# Explanation for $\lim_{x\to\infty}\sqrt{x^2-4x}-x=-2$ and not $0$

I am trying to intuitively understand why the solution to the following problem is $-2$. $$\lim_{x\to\infty}\sqrt{x^2-4x}-x$$ $$\lim_{x\to\infty}(\sqrt{x^2-4x}-x)\frac{\sqrt{x^2-4x}+x}{\sqrt{x^2-4x}+x}$$ $$\lim_{x\to\infty}\frac{x^2-4x-x^2}{\sqrt{x^2-4x}+x}$$ $$\lim_{x\to\infty}\frac{-4x}{\sqrt{x^2-4x}+x}$$ $$\lim_{x\to\infty}\frac{-4}{\sqrt{1-\frac{4}{x}}+1}$$ $$\frac{-4}{\sqrt{1-0}+1}$$ $$\frac{-4}{2}$$ $$-2$$ I can understand the process that results in the answer being $-2$. However, I expected the result to be $0$. I have learned that when dealing with a limit approaching $\infty$, only the highest degree term matters because the others will not be as significant. For this reason, I thought that the $4x$ would be ignored, resulting in: $$\lim_{x\to\infty}\sqrt{x^2-4x}-x$$ $$\lim_{x\to\infty}\sqrt{x^2}-x$$ $$\lim_{x\to\infty}x-x$$ $$\lim_{x\to\infty}0$$ $$0$$ Why is the above process incorrect?

• $x^2 - 4x = (x-2)^2 - 4$. The constant $4$ is indeed irrelevant when $x \to \infty$. Oct 2, 2013 at 23:48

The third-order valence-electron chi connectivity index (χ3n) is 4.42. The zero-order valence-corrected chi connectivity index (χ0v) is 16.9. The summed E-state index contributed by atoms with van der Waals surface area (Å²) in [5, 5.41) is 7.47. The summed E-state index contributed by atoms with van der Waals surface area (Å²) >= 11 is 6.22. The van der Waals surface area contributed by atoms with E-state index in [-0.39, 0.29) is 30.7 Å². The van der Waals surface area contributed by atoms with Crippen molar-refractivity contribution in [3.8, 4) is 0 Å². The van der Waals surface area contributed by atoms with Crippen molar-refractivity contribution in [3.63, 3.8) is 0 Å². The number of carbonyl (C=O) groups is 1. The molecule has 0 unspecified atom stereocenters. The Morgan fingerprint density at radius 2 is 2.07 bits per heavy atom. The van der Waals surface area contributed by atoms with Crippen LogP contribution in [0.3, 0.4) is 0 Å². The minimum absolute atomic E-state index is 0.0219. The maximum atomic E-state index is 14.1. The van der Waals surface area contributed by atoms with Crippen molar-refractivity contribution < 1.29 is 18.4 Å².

• @DanielFischer Thank you! This explains where the correct answer of $-2$ comes from.
– bdr9
Oct 3, 2013 at 0:10

• Thank you! I understand now why the $4x$ cannot be ignored.
Change the variable: set $t=1/x$, so you want to compute $$\lim_{t\to0^+}\sqrt{\frac{1}{t^2}-\frac{4}{t}}-\frac{1}{t} = \lim_{t\to0^+}\sqrt{\frac{1-4t}{t^2}}-\frac{1}{t} = \lim_{t\to0^+}\frac{\sqrt{1-4t}-1}{t}$$ Now it should be clearer why the limit can't be $0$. The square root can be written $$\sqrt{1-4t}=1+\frac{1}{2}(-4t)+o(t^2)$$ so the limit becomes $$\lim_{t\to0^+}\frac{1-2t+o(t^2)-1}{t}=-2$$